21. A scanning electron microscope in which a primary electron beam emitted from an electron source is scanned on a specimen and secondary electrons emitted from the specimen are detected to obtain a scan image, said scanning electron microscope comprising a primary electron current detector in the form of a groove for detecting a primary electron current, provided in the vicinity of a path of the primary electron beam, and deflection means for deflecting the primary electron beam into the detector, wherein said primary electron current detector is arranged along an inner wall of a beam path in the scanning electron microscope.
22. A scanning electron microscope in which a primary electron beam emitted from an electron source is scanned on a specimen and secondary electrons emitted from the specimen are detected to obtain a scan image, said scanning electron microscope comprising a deflector for deflecting the primary electron beam, and a primary electron current detector elongated in a direction substantially perpendicular to a deflection direction of said deflector, arranged in the vicinity of a path of said primary electron beam.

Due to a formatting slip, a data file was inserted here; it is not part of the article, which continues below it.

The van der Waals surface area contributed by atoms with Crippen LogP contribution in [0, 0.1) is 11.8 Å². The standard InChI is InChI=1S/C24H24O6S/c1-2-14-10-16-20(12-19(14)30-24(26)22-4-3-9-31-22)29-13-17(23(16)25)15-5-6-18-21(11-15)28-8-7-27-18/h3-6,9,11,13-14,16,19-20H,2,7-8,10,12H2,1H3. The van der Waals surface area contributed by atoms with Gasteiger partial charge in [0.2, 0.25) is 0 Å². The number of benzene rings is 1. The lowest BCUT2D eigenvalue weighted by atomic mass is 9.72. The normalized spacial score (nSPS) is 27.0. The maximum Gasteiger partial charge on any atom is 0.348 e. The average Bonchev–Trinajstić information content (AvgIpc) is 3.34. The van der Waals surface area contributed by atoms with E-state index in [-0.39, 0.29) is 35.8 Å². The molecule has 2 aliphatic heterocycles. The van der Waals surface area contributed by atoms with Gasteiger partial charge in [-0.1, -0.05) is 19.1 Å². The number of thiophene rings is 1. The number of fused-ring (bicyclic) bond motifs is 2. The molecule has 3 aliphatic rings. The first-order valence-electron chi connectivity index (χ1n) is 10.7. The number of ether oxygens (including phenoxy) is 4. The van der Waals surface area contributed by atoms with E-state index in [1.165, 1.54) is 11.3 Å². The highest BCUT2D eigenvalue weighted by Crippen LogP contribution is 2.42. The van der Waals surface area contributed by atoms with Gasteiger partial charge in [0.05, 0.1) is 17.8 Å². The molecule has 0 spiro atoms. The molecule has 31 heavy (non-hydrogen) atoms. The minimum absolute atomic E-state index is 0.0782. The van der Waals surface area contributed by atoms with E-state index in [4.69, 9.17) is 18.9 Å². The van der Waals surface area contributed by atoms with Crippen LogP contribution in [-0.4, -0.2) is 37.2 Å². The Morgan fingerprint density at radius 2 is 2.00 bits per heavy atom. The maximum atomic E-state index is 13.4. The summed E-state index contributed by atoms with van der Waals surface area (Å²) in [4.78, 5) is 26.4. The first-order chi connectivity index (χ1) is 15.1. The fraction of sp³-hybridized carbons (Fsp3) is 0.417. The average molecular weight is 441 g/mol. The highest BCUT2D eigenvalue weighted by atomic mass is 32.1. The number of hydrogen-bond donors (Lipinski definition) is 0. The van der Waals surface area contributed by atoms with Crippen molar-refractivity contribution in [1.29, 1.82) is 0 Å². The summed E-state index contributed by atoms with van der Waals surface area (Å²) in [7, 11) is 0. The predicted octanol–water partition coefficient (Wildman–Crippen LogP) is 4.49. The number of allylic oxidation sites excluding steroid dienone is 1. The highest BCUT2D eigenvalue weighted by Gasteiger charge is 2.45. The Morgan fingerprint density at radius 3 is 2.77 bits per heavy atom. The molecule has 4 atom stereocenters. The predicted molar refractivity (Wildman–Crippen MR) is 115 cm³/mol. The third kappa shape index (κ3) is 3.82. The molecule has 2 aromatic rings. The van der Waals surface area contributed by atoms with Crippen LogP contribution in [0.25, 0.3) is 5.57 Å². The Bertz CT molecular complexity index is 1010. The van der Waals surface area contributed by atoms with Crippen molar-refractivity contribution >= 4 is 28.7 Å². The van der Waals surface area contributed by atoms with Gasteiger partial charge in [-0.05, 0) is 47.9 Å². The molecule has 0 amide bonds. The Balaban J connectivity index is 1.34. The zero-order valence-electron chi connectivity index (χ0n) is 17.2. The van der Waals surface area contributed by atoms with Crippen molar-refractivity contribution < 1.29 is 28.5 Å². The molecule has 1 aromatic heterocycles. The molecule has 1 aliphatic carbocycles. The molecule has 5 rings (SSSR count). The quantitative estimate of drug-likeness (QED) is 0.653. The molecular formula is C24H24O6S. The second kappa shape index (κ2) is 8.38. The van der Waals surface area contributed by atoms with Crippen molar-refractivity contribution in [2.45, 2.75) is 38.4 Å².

Description
BACKGROUND OF THE INVENTION

The present invention relates to electron microscopes and more particularly, to a scanning electron microscope which can suitably form a high resolution image and can easily measure and set an electron beam current to be irradiated on a specimen and also to an apparatus similar thereto.

In order to obtain a secondary electron image of a high resolution, it has conventionally been employed to shorten the focal length of an objective lens and detect secondary electrons emitted from a specimen with use of a secondary electron detector disposed on an electron source side of the objective lens. In this connection, for the purpose of preventing a primary electron beam from being influenced by a voltage applied to the secondary electron detector, there has been suggested a method by which a means for generating crossed electric and magnetic fields is provided on an electron source side of an objective lens to cause secondary electrons emitted from a specimen to be guided to a secondary electron detector, as shown in JP-A-6-132002.